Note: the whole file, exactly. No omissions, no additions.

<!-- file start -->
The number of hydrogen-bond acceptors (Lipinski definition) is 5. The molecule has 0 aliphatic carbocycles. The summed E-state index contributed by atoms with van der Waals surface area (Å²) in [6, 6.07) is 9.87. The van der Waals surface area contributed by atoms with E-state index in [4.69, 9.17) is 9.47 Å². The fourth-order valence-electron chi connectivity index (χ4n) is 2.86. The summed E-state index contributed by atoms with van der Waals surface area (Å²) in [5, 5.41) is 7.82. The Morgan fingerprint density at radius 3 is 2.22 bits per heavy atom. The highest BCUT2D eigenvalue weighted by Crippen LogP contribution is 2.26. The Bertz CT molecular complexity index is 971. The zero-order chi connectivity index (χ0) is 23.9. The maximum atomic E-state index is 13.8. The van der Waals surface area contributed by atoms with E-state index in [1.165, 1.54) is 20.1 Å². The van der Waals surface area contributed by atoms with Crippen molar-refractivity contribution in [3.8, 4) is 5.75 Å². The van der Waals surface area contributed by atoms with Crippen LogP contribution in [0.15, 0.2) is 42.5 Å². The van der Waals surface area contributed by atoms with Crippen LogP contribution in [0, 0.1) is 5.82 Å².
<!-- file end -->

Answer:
The number of hydrogen-bond acceptors (Lipinski definition) is 5. The molecule has 0 aliphatic carbocycles. The summed E-state index contributed by atoms with van der Waals surface area (Å²) in [6, 6.07) is 9.87. The van der Waals surface area contributed by atoms with E-state index in [4.69, 9.17) is 9.47 Å². The fourth-order valence-electron chi connectivity index (χ4n) is 2.86. The summed E-state index contributed by atoms with van der Waals surface area (Å²) in [5, 5.41) is 7.82. The Morgan fingerprint density at radius 3 is 2.22 bits per heavy atom. The highest BCUT2D eigenvalue weighted by Crippen LogP contribution is 2.26. The Bertz CT molecular complexity index is 971. The zero-order chi connectivity index (χ0) is 23.9. The maximum atomic E-state index is 13.8. The van der Waals surface area contributed by atoms with E-state index in [1.165, 1.54) is 20.1 Å². The van der Waals surface area contributed by atoms with Crippen molar-refractivity contribution in [3.8, 4) is 5.75 Å². The van der Waals surface area contributed by atoms with Crippen LogP contribution in [0.15, 0.2) is 42.5 Å². The van der Waals surface area contributed by atoms with Crippen LogP contribution in [0, 0.1) is 5.82 Å².